Fig 9 illustrates the global PRCs. As expected, when the two networks are in phase, perturbing one or the other has similar outcomes. When the two networks are out of phase, the resulting global PRCs are only shifted with respect to one another. This is a natural consequence of the symmetry in the oscillatory modes of the macroscopic oscillations. The most interesting scenario is when the resulting phase-locking mode is not symmetric. In this situation, perturbing the leader or the follower does not give the same phase shift. As we can see, the leader-evoked and the follower-evoked PRCs are almost reverse, i.e. while a perturbation of the leader induces a phase advance, a perturbation on the follower implies a phase delay. Therefore, our intuition laid out above appears to be supported mathematically by our model. In addition to the intuition above, the amplitudes of the PRCs have also different order of magnitude. Perturbations of the leader have stronger impact than on the follower. Furthermore, we see that for each of the perturbations, phase shifts depend on the phase at which the external “signal” arrives: e.g. there are timings of the input where an excitatory perturbation on either networks advances the oscillations, and timings where perturbing the leader advances the phase, while exciting the follower delays the oscillation.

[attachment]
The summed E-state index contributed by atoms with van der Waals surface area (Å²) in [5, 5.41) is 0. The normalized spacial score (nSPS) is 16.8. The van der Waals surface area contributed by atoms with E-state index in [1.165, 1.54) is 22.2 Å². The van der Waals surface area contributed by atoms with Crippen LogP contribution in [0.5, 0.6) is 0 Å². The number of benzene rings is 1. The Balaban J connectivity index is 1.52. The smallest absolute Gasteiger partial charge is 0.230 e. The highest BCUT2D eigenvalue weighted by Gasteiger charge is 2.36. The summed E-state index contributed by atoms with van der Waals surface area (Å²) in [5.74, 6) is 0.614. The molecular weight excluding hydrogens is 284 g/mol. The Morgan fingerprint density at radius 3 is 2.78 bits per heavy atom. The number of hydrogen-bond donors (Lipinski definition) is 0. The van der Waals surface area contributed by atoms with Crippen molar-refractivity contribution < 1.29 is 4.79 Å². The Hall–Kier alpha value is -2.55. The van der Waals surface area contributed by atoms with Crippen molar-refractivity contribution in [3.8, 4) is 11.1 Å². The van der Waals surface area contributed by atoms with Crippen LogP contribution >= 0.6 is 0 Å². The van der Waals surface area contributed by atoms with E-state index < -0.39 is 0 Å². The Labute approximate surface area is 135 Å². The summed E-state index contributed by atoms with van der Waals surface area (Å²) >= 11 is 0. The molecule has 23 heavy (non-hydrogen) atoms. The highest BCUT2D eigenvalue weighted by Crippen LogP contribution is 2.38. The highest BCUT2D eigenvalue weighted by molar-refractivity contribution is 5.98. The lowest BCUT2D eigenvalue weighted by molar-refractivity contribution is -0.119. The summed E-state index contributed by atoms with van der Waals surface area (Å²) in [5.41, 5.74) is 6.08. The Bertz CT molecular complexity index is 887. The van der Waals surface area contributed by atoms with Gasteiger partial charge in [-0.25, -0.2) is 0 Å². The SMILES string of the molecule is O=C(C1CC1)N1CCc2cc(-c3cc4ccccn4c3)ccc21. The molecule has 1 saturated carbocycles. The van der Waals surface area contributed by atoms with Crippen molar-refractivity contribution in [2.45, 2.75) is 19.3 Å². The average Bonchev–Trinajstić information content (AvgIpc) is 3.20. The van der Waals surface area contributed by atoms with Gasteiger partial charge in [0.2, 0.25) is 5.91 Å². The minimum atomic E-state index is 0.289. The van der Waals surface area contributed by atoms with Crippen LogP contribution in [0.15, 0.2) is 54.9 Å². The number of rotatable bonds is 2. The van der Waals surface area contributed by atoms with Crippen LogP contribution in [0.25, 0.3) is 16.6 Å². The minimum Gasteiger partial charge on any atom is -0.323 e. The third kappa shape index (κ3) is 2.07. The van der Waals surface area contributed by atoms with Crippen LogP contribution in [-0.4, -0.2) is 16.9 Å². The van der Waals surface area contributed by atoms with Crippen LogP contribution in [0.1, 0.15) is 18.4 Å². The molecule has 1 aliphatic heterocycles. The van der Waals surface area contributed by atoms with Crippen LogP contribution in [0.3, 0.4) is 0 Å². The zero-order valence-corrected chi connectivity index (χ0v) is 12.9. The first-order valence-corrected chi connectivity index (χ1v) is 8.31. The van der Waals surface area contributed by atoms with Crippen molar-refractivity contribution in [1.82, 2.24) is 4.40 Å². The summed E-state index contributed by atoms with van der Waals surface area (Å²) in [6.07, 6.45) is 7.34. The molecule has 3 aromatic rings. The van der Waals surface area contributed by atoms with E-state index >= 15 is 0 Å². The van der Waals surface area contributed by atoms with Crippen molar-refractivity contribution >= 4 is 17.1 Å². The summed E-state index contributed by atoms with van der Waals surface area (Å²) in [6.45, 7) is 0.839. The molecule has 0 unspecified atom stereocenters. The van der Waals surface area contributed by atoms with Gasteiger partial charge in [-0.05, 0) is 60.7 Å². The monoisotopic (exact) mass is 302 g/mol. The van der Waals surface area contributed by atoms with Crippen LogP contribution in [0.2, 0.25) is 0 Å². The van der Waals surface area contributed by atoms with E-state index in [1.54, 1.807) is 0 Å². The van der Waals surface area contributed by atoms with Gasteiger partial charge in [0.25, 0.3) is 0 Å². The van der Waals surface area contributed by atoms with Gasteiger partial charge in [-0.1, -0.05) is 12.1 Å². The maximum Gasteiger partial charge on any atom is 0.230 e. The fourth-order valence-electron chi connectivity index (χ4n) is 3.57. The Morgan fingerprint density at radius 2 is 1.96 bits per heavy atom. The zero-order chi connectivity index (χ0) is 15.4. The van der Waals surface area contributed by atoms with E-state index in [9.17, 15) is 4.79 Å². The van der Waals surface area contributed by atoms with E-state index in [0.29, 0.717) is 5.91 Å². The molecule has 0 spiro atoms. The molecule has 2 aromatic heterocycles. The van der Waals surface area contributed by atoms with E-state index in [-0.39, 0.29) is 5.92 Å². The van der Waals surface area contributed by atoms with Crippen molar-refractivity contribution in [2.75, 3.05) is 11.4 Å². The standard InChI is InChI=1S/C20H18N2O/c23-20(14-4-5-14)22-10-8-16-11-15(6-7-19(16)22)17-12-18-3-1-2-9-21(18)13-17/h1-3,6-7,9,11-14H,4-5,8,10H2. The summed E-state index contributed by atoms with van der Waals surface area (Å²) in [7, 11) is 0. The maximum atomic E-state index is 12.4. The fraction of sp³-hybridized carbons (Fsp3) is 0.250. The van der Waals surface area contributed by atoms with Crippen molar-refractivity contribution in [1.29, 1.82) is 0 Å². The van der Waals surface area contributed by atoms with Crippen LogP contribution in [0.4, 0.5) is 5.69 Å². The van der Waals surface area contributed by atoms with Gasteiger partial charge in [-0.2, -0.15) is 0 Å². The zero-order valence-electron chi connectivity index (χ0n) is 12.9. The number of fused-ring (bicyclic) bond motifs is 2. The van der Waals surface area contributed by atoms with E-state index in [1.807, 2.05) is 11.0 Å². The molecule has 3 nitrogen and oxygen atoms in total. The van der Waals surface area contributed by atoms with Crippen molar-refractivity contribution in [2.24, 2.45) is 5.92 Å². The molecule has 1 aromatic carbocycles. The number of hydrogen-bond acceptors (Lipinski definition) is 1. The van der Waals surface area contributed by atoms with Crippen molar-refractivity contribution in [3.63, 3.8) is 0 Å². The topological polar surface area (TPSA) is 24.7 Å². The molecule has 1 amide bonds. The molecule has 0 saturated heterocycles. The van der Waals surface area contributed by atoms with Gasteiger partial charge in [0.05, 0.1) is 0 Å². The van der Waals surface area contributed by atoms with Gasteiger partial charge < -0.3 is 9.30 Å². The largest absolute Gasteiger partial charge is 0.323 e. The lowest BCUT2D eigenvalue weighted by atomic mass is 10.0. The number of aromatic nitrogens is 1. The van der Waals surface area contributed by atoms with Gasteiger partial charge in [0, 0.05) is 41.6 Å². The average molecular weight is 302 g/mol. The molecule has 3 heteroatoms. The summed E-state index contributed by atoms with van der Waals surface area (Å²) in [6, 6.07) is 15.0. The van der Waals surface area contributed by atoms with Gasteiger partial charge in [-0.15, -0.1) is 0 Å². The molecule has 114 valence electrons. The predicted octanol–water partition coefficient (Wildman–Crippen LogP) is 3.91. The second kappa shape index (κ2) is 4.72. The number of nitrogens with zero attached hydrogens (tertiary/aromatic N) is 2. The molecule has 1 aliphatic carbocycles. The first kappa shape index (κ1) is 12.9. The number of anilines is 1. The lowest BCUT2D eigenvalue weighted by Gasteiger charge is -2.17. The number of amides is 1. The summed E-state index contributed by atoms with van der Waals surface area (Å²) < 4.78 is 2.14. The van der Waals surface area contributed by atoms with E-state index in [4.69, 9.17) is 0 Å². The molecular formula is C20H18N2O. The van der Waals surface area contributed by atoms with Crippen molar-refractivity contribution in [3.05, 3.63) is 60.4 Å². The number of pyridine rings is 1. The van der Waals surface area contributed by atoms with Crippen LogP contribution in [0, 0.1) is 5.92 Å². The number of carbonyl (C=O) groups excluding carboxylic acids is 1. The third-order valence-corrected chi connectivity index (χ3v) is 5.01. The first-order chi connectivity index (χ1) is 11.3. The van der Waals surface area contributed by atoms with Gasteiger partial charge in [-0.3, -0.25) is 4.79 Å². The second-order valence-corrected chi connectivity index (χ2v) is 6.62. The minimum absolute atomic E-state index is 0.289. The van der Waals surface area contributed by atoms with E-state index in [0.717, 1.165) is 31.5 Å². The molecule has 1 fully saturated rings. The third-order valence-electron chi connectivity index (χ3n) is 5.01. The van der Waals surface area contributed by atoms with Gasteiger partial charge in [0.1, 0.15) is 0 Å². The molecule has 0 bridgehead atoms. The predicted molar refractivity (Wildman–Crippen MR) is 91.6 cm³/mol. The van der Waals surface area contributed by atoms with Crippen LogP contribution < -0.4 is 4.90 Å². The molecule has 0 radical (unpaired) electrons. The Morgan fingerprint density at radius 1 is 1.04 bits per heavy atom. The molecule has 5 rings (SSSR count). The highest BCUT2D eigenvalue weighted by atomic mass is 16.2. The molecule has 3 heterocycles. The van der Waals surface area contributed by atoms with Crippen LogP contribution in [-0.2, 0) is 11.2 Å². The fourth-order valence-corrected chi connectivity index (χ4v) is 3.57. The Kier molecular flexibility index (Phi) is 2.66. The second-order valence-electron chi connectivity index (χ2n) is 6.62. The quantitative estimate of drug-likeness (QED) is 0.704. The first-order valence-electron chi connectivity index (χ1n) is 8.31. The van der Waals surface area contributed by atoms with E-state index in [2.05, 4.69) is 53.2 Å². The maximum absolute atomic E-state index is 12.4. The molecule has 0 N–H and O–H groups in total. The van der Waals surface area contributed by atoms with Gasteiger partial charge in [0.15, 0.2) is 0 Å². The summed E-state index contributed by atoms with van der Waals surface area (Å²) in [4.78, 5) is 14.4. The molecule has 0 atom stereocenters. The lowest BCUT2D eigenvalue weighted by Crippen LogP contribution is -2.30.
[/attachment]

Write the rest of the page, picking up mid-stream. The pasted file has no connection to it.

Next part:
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Fig 9. Global PRC and emerging directionality.

Black dots illustrate direct perturbations of the leader, color dots indicate direct perturbations of the follower. A) Perturbations are made on the E-cells. B) Perturbations are made on the I-cells. Parameters: Ne = Ni = 5000; τe = τi = 10; τse = τsi = 1; ; Jee = 0; Jei = 15; Jii = 0; Jie = 15; ; vth = 500; vr = −500; ; Gee = 0.1; Gie = 0.5; direct perturbations are made with a square wave current pulse (amplitude 1, duration 0.1), the first panels d = 6, the second panel d = 7, the third panel d = 10.

https://doi.org/10.1371/journal.pcbi.1007019.g009

In summary, we can interpret our results giving a causal directionality in the communication between the two circuits: shifting the phase of the leader has an effect on the follower that is qualitatively different than effect of a follower-phase-shift on the leader. As a note, it has been previously shown that the post-stimulus spike-time histogram (PSTH) can be directly related to the PRC [61, 62]. Hence, the asymmetric PRCs for the leader and the follower predict that the PSTHs tied to perturbing the leader or the follower differ signficantly, once again giving a direct and causal measure of how broken-symmetry states can induce a directional functional connectivity despite complete structural symmetry. In Fig 10 we illustrate a summary of the observation. In the panel Fig 10A, we show the raster plot activity where we can clearly distinguish the leader and the follower, in panels Fig 10B and 10C the corresponding global PRCs, and finally the resulting connectivity of the network in the very last panel. The thick red arrow symbolizes the preference direction of signal flow. This has been recently showed using correlative statistical measures such as transfer entropy [12, 13].